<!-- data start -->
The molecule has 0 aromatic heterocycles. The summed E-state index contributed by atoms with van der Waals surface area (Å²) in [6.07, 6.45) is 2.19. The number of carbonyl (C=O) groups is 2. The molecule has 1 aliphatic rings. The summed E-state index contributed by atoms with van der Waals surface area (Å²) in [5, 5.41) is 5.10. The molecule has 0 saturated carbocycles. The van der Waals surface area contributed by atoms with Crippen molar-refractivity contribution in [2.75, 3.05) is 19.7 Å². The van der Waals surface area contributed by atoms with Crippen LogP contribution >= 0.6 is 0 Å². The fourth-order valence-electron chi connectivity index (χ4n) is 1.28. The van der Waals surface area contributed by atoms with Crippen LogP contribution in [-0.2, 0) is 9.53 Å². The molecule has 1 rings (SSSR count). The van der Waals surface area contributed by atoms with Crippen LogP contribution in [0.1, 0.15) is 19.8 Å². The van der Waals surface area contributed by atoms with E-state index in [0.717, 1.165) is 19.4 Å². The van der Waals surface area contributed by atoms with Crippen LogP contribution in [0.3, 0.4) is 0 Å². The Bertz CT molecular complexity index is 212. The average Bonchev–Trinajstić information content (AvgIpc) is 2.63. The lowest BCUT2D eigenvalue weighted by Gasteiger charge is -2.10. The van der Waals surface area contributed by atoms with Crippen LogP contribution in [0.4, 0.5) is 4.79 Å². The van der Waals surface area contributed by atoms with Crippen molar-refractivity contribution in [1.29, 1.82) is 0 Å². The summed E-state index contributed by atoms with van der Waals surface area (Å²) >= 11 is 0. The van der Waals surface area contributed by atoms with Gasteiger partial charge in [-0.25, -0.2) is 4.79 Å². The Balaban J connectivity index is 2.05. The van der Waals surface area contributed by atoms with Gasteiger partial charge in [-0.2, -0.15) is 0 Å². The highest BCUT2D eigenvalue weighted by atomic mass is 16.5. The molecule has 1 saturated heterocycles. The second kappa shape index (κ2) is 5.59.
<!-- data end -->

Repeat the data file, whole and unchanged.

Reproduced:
The molecule has 0 aromatic heterocycles. The summed E-state index contributed by atoms with van der Waals surface area (Å²) in [6.07, 6.45) is 2.19. The number of carbonyl (C=O) groups is 2. The molecule has 1 aliphatic rings. The summed E-state index contributed by atoms with van der Waals surface area (Å²) in [5, 5.41) is 5.10. The molecule has 0 saturated carbocycles. The van der Waals surface area contributed by atoms with Crippen molar-refractivity contribution in [2.75, 3.05) is 19.7 Å². The van der Waals surface area contributed by atoms with Crippen LogP contribution >= 0.6 is 0 Å². The fourth-order valence-electron chi connectivity index (χ4n) is 1.28. The van der Waals surface area contributed by atoms with Crippen LogP contribution in [-0.2, 0) is 9.53 Å². The molecule has 1 rings (SSSR count). The van der Waals surface area contributed by atoms with Crippen LogP contribution in [0.1, 0.15) is 19.8 Å². The van der Waals surface area contributed by atoms with E-state index in [0.717, 1.165) is 19.4 Å². The van der Waals surface area contributed by atoms with Crippen LogP contribution in [0.3, 0.4) is 0 Å². The Bertz CT molecular complexity index is 212. The average Bonchev–Trinajstić information content (AvgIpc) is 2.63. The lowest BCUT2D eigenvalue weighted by Gasteiger charge is -2.10. The van der Waals surface area contributed by atoms with Crippen LogP contribution in [0.4, 0.5) is 4.79 Å². The van der Waals surface area contributed by atoms with Crippen molar-refractivity contribution in [1.29, 1.82) is 0 Å². The summed E-state index contributed by atoms with van der Waals surface area (Å²) >= 11 is 0. The van der Waals surface area contributed by atoms with Gasteiger partial charge in [-0.25, -0.2) is 4.79 Å². The Balaban J connectivity index is 2.05. The van der Waals surface area contributed by atoms with Gasteiger partial charge in [-0.2, -0.15) is 0 Å². The highest BCUT2D eigenvalue weighted by atomic mass is 16.5. The molecule has 1 saturated heterocycles. The second kappa shape index (κ2) is 5.59.